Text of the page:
In a recent interview, Dean Baquet, The New York Times’ executive editor, admitted that media powerhouses including himself and other journalists at the New York Times do not understand religion and the role it plays in people’s lives.
I want to make sure that we are much more creative about beats out in the country so that we understand that anger and disconnectedness that people feel. And I think I use religion as an example because I was raised Catholic in New Orleans. I think that the New York-based and Washington-based too probably, media powerhouses don’t quite get religion. We have a fabulous religion writer, but she’s all alone. We don’t get religion. We don’t get the role of religion in people’s lives. And I think we can do much, much better. And I think there are things that we can be more creative about to understand the country.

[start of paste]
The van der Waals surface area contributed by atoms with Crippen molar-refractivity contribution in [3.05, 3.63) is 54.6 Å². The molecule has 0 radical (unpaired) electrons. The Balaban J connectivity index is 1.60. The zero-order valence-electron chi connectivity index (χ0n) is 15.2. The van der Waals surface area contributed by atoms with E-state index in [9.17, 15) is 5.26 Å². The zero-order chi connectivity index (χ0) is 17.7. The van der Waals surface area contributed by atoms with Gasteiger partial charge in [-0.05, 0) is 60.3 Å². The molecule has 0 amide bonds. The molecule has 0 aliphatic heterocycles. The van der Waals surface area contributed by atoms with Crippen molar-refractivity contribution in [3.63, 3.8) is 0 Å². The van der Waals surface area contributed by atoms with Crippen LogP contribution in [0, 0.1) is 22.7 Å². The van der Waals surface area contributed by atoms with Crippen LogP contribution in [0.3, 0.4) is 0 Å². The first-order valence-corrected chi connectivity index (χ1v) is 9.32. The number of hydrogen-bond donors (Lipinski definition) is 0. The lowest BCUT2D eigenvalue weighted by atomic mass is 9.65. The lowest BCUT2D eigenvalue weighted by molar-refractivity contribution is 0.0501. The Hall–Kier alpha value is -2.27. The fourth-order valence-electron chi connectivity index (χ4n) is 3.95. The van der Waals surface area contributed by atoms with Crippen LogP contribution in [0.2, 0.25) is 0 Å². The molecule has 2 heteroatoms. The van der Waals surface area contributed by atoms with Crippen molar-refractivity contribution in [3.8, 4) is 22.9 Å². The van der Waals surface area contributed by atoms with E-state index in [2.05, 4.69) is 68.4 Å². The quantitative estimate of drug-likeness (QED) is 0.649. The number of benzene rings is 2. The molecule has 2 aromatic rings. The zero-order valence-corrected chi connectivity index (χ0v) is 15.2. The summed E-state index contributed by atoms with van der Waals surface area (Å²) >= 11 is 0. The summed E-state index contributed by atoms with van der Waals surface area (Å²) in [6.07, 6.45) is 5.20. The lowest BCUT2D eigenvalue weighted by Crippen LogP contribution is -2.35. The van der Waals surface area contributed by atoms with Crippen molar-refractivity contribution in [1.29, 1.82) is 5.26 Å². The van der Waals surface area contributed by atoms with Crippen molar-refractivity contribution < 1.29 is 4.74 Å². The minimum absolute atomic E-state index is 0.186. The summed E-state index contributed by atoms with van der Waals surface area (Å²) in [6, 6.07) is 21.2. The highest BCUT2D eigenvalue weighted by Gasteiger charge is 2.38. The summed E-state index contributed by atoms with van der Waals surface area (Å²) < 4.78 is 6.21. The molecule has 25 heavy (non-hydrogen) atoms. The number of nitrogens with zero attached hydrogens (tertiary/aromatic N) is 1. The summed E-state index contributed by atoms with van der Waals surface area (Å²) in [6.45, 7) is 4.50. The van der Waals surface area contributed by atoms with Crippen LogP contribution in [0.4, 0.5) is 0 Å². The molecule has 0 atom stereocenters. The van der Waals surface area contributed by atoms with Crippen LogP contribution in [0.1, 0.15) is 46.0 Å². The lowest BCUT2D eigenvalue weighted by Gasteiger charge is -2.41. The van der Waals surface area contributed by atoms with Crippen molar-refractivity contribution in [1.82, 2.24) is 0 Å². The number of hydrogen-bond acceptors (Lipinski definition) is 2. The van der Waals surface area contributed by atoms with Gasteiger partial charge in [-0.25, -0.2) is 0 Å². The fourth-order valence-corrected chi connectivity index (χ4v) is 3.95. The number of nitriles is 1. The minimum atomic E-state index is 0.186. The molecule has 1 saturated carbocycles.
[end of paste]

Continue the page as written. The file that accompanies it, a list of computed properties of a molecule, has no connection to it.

While some have used this as just another excuse to poke at the liberal MSM, I think that we can perhaps be a little more constructive. These words were said in the context of discussing reporting in a Trump presidency. While secularists such as Mr. Baquet have typically been dismissive of religion, they now see it as a key factor in Trump’s being elected. Whether this is a good thing or bad, it is recognized as a reality by the secularist elite and possibly is acting as a wake-up call for them. Mr. Baquet not only says that they don’t get it, but that they “can do much, much better.” In other words, he isn’t simply acknowledging a lack of comprehension regarding religion, but is also acknowledging that this lack forms a deficiency in his ability (and the ability of the MSM in general) to understand and accurately report on this country. It is a recognition that a lack of comprehension concerning religion also affects our understanding of the non-religious. Perhaps, just maybe, this is the beginning of Mr. Baquet and – please God – the rest of the MSM coming to realize what Benedict XVI said in the Regensburg lecture: that the secular understanding of reason, that being reason divorced from faith, is not sufficient for engaging with non-secular cultures. It actually works against a true multiculturalism and dialogue between peoples. In a country such as the United States, this creates a split personality; we are a country incapable of dialoguing with its self. Let us pray that Mr. Baquet does not falter in the face of such a soul-changing challenge and that other secularists will follow his lead.